By: Kathy Routliffe | kroutliffe@pioneerlocal | @pioneer_kathy
October 10, 2013
Insisting that the changes they plan won’t eliminate the program but actually improve it, Wilmette village trustees unanimously agreed Tuesday to shut down two of three housing assistance program components, and limit access to the third.
Trustees approved a resolutions making those changes to the 34-year-old program at their Oct. 8 meeting, the same meeting which introduced Wilmette’s proposed $69.7 million 2014 budget.
The move disappointed supporters of the $48,000 housing assistance program, commonly known as HAP. About 25 of them, including family members of disabled program recipients, attended Tuesday’s meeting. They asked the board to delay voting to give them time to work with the village on possible alternatives.
“There are many families like us in the community,” said Ellen McManus, whose disabled daughter Laura has received mortgage support through the program for more than a decade. “People want to maintain continuity in their community and this program helps this to happen.”
“It’s not necessary to decide on this today,” said Gail Schechter, executive director of the North Shore housing advocacy group Open Communities. After invoking the memory of longtime Wilmette fair housing leader Jean Cleland, Schechter added, “We are prevailing on the Village Board to show your generosity of spirit.”
Board members demurred, however, saying they had to control costs to spare Wilmette homeowners from increased taxes.
“It’s a very difficult decision,” Trustee Allan Swanson acknowledged before saying he didn’t think the budget was the place for the housing assistance program. “I know many more elderly people who are threatened not because they aren’t able to pay the mortgage, but because they can’t pay their taxes.”
Instead, the board championed the concept of setting up a public-private partnership for housing assistance, whereby the majority of the dollars might be raised through private charitable efforts, supported in some largely non-financial way by the village.
“For those of you concerned with absent dollars, I believe the residents of Wilmette will step up to help you,” Village President Bob Bielinski said, adding that he was confident “we’re going to be able to raise more private funds than our tiny budget can provide today.”
Trustee Julie Wolf suggested that HAP supporters, recently organized into an unofficial group known as “Wilmette Cares” could help in such an effort.
The resolution includes:
• Putting an immediate moratorium on new applications for the housing assistance program;
• Shut off the mortgage assistance segment of the program, which serves two Wilmette residents who each receive a maximum of $1,800 per year toward their mortgage. Those two would be moved to the mortgage support part of HAP.
• Phase out the rent assistance component, which serves 12 people and has provided a maximum of $2,400 per year toward rent for needy seniors and permanently disabled residents. The phase-out would begin July 1, or at the end of the participant’s lease, whichever is later.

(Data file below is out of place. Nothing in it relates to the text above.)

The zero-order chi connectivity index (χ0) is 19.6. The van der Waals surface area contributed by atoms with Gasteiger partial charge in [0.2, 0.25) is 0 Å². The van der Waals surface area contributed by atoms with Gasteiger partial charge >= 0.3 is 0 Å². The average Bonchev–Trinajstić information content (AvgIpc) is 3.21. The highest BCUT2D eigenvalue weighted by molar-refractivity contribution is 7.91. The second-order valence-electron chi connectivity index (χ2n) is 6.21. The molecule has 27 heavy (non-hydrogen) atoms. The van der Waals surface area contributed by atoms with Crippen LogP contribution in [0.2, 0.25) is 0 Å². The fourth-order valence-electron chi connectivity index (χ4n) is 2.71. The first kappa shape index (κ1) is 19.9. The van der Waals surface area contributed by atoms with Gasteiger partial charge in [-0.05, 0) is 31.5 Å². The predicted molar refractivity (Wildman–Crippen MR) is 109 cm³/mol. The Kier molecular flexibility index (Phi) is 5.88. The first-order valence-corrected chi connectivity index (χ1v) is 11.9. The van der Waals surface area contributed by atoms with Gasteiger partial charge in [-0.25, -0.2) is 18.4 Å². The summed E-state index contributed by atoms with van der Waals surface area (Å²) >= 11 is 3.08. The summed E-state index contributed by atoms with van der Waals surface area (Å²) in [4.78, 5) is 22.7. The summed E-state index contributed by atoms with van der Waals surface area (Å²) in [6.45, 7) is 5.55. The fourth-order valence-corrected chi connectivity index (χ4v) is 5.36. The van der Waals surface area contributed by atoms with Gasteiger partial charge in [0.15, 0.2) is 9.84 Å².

• Limit to four years the amount of time people can receive property tax support – the last of three HAP components. The change allows the seven existing tax support recipients four more years in the program, which provides a maximum of $1,800 per year.
• Cutting all village money from the program, starting Jan. 1, 2015, with the exception of $3,000 in HAP funds that are used for one-time emergency housing grants. That could continue to be paid for through general fund money once the existing escrow balance falls below $3,000.
Any HAP support beyond that will have to come from the non-governmental money in Wilmette’s housing escrow account, commonly known as the Red Seal fund. That account was funded in the first half of this decade by the developers of the former National Louis University property on Sheridan Road, and has provided $20,000 of the annual HAP budget since 2010. Village staff expect it to be depleted in early 2016, but believe it could recoup up to $100,000 from program beneficiaries required to pay back their help if they sell their homes.
By keeping the housing escrow account open, and by limiting HAP use to what would become four-year limits on property tax support to any one individual, the village succeeds in improving it, Trustee Cameron Krueger said.
Krueger, whose administration committee recommended the changes, said they will prevent long-term use of the program by a small number of recipients, pointing out that many current recipients have been in the program for many years. It will make the program fairer by allowing more residents access to what funds remain, he said.
In fact, the four-year sunset clause provides “a clear window in which homeowners can break free of the property tax welfare program,” Krueger said.
The changes won’t take place immediately because board members want to give existing program participants time to adjust and find other ways to cover their housing needs. In a report to the board, Krueger said the village has talked to New Trier Township officials and hopes to find alternative housing with their help.
Trustees also told listeners that they believe their needs would be better met by an almost completely private fundraising program that the village could support. Such a program has been successful in Glencoe, Assistant Village Manager Mike Braiman said during the discussion. The Glencoe model allows Glencoe to provide about $3,000 to housing assistance, while two charitable groups cooperate to raise about $15,000-$20,000 annually.
After the meeting, Schechter said she was disappointed that the decision was unanimous (Trustee Ted McKenna was absent from the meeting; Krueger, Swanson, Wolf, Bielinski and Trustees Mike Basil, and Carol Ducommun approved the changes).
Schechter and other supporters plan to meet Oct. 22 to decide how they should respond to the decision.